Yes or No. Black or white. Mine or Yours. Cake or biscuit. This or that. Trousers or shorts. Skirt or Dress.
Framing choices as binary narrow the options down with the hope this will make a decision easier. At least that’s my hope in the morning when our kids are struggling to choose what to wear. The third shirt option opens up too many mental possibilities and seems to reduce decision making, especially in our son. My daughter on the other hand, rejects my options and makes an entirely different choice.
We do this all the time with data, especially identity data. Is it a right or an asset? Is it about security or utility? Privacy or Access? Portability or Protection? And so on.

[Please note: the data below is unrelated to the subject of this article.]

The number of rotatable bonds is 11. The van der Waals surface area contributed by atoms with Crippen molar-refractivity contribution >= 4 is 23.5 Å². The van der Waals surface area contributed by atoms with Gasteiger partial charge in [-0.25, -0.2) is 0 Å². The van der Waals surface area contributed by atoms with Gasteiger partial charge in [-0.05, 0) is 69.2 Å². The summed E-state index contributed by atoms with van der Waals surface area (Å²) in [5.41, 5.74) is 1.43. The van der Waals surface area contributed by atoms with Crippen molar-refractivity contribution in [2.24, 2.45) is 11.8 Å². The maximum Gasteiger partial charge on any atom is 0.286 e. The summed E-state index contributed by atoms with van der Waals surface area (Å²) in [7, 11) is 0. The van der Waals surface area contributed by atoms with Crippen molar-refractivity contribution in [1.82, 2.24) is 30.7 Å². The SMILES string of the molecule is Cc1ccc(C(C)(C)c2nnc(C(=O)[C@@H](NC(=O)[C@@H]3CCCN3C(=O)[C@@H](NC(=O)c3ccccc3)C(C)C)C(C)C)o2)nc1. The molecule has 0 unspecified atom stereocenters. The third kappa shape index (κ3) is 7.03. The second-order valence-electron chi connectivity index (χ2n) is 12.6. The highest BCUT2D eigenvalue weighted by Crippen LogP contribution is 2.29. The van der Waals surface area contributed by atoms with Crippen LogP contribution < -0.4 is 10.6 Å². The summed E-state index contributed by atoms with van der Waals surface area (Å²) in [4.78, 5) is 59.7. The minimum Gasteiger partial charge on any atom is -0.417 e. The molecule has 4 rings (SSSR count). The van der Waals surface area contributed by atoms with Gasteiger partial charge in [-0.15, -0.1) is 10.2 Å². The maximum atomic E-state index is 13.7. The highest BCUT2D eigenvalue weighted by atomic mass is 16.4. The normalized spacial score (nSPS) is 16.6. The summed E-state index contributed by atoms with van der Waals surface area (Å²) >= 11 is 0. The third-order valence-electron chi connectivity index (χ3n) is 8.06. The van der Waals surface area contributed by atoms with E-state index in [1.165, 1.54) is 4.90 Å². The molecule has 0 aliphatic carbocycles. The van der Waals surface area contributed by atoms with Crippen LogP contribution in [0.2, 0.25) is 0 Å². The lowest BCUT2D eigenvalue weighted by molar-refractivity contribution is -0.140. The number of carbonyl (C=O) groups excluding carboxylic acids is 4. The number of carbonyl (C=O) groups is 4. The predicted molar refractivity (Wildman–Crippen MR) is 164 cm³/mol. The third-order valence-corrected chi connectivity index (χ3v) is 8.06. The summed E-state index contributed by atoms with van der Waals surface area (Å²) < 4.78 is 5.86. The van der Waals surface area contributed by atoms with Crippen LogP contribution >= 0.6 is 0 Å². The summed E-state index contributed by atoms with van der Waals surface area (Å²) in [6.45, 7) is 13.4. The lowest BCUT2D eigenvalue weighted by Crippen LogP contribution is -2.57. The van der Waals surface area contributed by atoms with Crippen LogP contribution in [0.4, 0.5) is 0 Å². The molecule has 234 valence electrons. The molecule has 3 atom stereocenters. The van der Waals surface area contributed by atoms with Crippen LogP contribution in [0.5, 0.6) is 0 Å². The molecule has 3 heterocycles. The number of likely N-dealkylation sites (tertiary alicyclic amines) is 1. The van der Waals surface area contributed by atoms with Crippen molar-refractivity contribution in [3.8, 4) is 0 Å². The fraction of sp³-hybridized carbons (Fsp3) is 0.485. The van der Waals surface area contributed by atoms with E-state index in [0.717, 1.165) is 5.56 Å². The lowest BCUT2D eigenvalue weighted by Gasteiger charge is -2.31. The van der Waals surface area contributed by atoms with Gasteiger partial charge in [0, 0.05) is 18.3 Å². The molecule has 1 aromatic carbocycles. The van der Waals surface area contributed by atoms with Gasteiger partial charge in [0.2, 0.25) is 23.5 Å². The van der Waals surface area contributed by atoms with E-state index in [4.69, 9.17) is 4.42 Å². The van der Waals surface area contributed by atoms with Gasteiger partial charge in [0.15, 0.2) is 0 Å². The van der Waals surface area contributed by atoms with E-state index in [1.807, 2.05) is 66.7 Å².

Adding a third (or fourth, fifth) option to the mix reminds us choices are rarely binary. When things are presented or framed as binary, much has been stripped away. Decided for us. Assumed. Most of life has an interconnected nature to it and therefore it’s not this or that.
When we pit perspectives against each other, we make it a competition and a fight. However, if we reframe it as learning, we can ask people to share their perspective not as I’m right, but rather ‘here’s what we learn by viewing identity as an asset’. And someone else presents ‘here’s what we learn by viewing identity as a right’. And then a third and fourth perspective. Perhaps after listening to each other, we can ask ‘What do we know now that we didn’t at the before we started?’
Too often we are not interested in learning, we are interested in winning. Perhaps it’s time to add a third option?